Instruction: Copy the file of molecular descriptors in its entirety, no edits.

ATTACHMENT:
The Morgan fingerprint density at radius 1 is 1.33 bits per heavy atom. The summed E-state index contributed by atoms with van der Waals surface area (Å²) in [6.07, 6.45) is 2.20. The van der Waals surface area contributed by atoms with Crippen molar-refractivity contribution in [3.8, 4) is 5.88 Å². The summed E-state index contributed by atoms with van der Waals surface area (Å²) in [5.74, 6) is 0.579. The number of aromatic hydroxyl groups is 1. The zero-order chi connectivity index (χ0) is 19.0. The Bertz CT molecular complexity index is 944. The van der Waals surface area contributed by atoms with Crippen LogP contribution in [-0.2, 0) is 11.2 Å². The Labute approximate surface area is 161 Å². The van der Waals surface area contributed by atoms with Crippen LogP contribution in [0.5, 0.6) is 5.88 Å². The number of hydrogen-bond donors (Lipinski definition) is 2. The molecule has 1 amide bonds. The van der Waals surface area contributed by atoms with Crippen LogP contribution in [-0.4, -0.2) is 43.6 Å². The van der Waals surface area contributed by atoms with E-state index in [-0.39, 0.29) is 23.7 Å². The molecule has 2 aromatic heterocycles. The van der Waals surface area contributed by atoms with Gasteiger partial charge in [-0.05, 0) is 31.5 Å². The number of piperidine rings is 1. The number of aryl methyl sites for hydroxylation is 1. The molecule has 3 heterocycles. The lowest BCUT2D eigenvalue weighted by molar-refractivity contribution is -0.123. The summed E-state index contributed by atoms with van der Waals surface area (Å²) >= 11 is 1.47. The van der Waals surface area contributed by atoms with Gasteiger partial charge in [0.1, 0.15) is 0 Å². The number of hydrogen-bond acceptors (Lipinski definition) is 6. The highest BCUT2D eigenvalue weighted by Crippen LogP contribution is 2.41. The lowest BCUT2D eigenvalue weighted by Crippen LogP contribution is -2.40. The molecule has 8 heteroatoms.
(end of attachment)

The Morgan fingerprint density at radius 1 is 1.33 bits per heavy atom. The summed E-state index contributed by atoms with van der Waals surface area (Å²) in [6.07, 6.45) is 2.20. The van der Waals surface area contributed by atoms with Crippen molar-refractivity contribution in [3.8, 4) is 5.88 Å². The summed E-state index contributed by atoms with van der Waals surface area (Å²) in [5.74, 6) is 0.579. The number of aromatic hydroxyl groups is 1. The zero-order chi connectivity index (χ0) is 19.0. The Bertz CT molecular complexity index is 944. The van der Waals surface area contributed by atoms with Crippen LogP contribution in [-0.2, 0) is 11.2 Å². The Labute approximate surface area is 161 Å². The van der Waals surface area contributed by atoms with Crippen LogP contribution in [0.5, 0.6) is 5.88 Å². The number of hydrogen-bond donors (Lipinski definition) is 2. The molecule has 1 amide bonds. The van der Waals surface area contributed by atoms with Crippen LogP contribution in [-0.4, -0.2) is 43.6 Å². The van der Waals surface area contributed by atoms with E-state index in [-0.39, 0.29) is 23.7 Å². The molecule has 2 aromatic heterocycles. The van der Waals surface area contributed by atoms with Gasteiger partial charge in [-0.05, 0) is 31.5 Å². The number of piperidine rings is 1. The number of aryl methyl sites for hydroxylation is 1. The molecule has 3 heterocycles. The lowest BCUT2D eigenvalue weighted by molar-refractivity contribution is -0.123. The summed E-state index contributed by atoms with van der Waals surface area (Å²) >= 11 is 1.47. The van der Waals surface area contributed by atoms with Gasteiger partial charge in [0.1, 0.15) is 0 Å². The number of hydrogen-bond acceptors (Lipinski definition) is 6. The highest BCUT2D eigenvalue weighted by Crippen LogP contribution is 2.41. The lowest BCUT2D eigenvalue weighted by Crippen LogP contribution is -2.40. The molecule has 8 heteroatoms.